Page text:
Book of the week
BARRINGTON ATLAS OF THE GREEK AND ROMAN WORLD. Edited by Richard J A Talbert. Princeton University Press. 272 pages, 99 full colour maps. With map-by-map directory on CD-Rom pound;155With CD-Rom plus two-volume print edition pound;220. (pre-publication prices to November 30) UK orders: 0800 243407.
You could argue that map-making was one of the first and most instinctive forms of literacy. The map-maker puts a series of dots, lines, shades and shapes on a piece of paper and, because we understand what a map is, we use our imaginations to draw in roads, towns and mountains, and have a rough idea as to how they're distributed.
Long before the Egyptians developed hieroglyphics, people were recording what they saw. This summer, archaeologists in the Lascaux caves in France discovered a prehistoric "map" - showing a section of the summer night sky painted on a cave wall 16,500 years ago. And despite the distance in time and culture, modern astronomers can still read the pattern and see what the map recorded.
It's a tremendously efficient way of recording complex ideas. In a map of a railway network or the London Underground, a huge amount of easily-understood information is stored in a few simple lines and colours, which we can "read" without even thinking about it.
As well as helping us understand a place or perspective, maps have also been used to aid our understanding of other times. Historians and archaeologists have long used maps to build up a picture of an era, adding details as new discoveries emerge and seeking to reach a fuller picture of how earlier cultures lived and traded ideas and goods.
The big daddy of archaeological mapping must be the Barrington Atlas of the Greek and Roman World, a new atlas that aims to provide a comprehensive picture of the ancient world - from about 1,000 bc to ad 640 - using the most modern mapping techniques available.
This is mapping on an epic scale, with a team of 70 historians and archaeologists contributing to a pound;2.7 million project over two decades. The result is intended to be a deeper and more accurate rendering of the ancient world than has ever been achieved before - and it's been published in the United States, by Princeton University Press, with simultaneous publication in the UK.
Using satellite mapping, the project has sought to recreate the physical landscape of the ancient Greeks and Romans. Coastlines have since shifted and river estuaries have changed their shapes, forests have been cleared and marshlands have been drained, but the researchers have sought to re-map the contemporary features.
The historians have added all the archaeological detail available - the lines of roads, the locations and names of settlements and towns, canals and aqueducts, mines and orts. It's a kind of classical Ordnance Survey map, showing what you might have seen as you rattled down the Appian Way in your state-of-the-art chariot a couple of thousand years ago. For instance, the maps for Britain show the equivalent of Roman motorways - and the places you might have passed between Londinium and Portus Dubris (London and Dover) and the tribes who lived there (the Cantiaci).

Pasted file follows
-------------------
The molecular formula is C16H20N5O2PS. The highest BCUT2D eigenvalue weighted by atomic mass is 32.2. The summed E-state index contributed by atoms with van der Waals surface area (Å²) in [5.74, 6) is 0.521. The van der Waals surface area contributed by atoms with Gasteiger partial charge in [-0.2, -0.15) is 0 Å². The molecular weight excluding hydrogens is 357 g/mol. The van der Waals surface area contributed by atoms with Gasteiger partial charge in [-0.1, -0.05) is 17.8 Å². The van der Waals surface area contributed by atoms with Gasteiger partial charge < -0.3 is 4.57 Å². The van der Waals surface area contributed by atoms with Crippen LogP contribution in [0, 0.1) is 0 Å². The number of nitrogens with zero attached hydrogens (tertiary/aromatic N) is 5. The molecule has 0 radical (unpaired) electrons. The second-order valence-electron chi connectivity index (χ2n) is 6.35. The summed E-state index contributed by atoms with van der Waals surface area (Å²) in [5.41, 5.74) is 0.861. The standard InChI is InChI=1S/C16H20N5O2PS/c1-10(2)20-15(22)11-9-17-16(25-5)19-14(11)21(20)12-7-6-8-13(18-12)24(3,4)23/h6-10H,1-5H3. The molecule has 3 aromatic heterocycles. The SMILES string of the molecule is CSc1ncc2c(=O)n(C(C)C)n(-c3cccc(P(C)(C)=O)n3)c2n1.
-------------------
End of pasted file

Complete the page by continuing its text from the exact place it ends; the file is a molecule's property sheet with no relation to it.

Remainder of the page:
And it's interesting to compare the relative emptiness of the Roman map of Britain with the evidence of much denser urbanisation and development in Italy and southern France.
The project director is Professor Richard Talbert, of the University of North Carolina. "Anyone who's interested in classical antiquity hasn't had an adequate map for well over a century," he says. "The only comparable one was published by John Murray in London in the 1870s. Since then, of course, everything has been transformed - we know far more about the ancient world."
The application of precise modern mapping techniques to classical scholarship produces "a novel and exciting vision of the ancient world", he says - and packed into the 99 maps on 272 pages is what is claimed as 100 years'-worth of scholarly study.
The area covered spans the limits of the known world of the Greeks and Romans, as far as the Indian sub-continent, north Africa and the far-flung northern outpost of Britannia, along with the European and Middle-Eastern heartlands of their empires. Many areas have never been previously surveyed in terms of their Greek and Roman heritage - and the project team says all the maps bring a previously unachieved level of detail and accuracy. According to Professor Talbert, the degree to which Greeks and Romans made and used maps is "controversial".
"Greek scientists, such as Ptolemy, without doubt were sophisticated cartographers, but they seem to have lived in an ivory tower. Maps weren't disseminated and exploited by society at large, not even by Roman emperors. Romans did use large-scale maps and plans of land division and cities, and they also drew road maps, but - surprisingly - no other types of map seem to have been in common use."
Alongside the maps, a CD-Rom documents all the entries for places or features. These give the modern names for the places shown - and where there are entries such as a fort or a canal or whatever, there are references for the archaeological evidence.
"The Barrington Atlas is unashamedly a modern view of the classical world. As long as we recognise this, there's nothing to apologise for," says Professor Talbert. "Cartography is one of the fundamental tools we bring to our examination of any period - one which the many people interested in ancient Greece and Rome have been too long without."
The website for the atlas is at: www.unc.edudeptscl_atlasindex.htmlPrimary globes, page 24